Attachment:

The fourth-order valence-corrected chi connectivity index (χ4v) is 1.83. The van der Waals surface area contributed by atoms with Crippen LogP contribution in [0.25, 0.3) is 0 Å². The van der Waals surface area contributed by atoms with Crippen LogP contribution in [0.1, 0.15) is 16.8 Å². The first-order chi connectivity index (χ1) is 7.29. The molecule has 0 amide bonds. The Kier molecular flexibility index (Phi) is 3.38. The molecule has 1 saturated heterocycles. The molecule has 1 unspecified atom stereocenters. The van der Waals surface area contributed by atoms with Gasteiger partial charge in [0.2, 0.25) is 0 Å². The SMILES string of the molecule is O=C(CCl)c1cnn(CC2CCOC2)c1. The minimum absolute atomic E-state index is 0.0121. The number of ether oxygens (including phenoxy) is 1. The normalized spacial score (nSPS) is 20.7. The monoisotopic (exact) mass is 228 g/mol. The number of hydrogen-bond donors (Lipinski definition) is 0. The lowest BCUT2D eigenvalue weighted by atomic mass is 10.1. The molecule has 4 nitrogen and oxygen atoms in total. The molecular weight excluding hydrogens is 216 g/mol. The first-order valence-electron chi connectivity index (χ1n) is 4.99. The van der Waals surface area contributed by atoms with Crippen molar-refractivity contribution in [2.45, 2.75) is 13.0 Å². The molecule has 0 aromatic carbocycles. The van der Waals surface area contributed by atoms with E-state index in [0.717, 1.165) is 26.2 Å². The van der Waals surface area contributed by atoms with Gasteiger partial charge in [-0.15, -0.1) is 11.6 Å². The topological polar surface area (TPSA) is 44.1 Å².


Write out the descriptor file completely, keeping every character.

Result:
The fourth-order valence-corrected chi connectivity index (χ4v) is 1.83. The van der Waals surface area contributed by atoms with Crippen LogP contribution in [0.25, 0.3) is 0 Å². The van der Waals surface area contributed by atoms with Crippen LogP contribution in [0.1, 0.15) is 16.8 Å². The first-order chi connectivity index (χ1) is 7.29. The molecule has 0 amide bonds. The Kier molecular flexibility index (Phi) is 3.38. The molecule has 1 saturated heterocycles. The molecule has 1 unspecified atom stereocenters. The van der Waals surface area contributed by atoms with Gasteiger partial charge in [0.2, 0.25) is 0 Å². The SMILES string of the molecule is O=C(CCl)c1cnn(CC2CCOC2)c1. The minimum absolute atomic E-state index is 0.0121. The number of ether oxygens (including phenoxy) is 1. The normalized spacial score (nSPS) is 20.7. The monoisotopic (exact) mass is 228 g/mol. The number of hydrogen-bond donors (Lipinski definition) is 0. The lowest BCUT2D eigenvalue weighted by atomic mass is 10.1. The molecule has 4 nitrogen and oxygen atoms in total. The molecular weight excluding hydrogens is 216 g/mol. The first-order valence-electron chi connectivity index (χ1n) is 4.99. The van der Waals surface area contributed by atoms with Crippen molar-refractivity contribution in [2.45, 2.75) is 13.0 Å². The molecule has 0 aromatic carbocycles. The van der Waals surface area contributed by atoms with E-state index in [0.717, 1.165) is 26.2 Å². The van der Waals surface area contributed by atoms with Gasteiger partial charge in [-0.15, -0.1) is 11.6 Å². The topological polar surface area (TPSA) is 44.1 Å².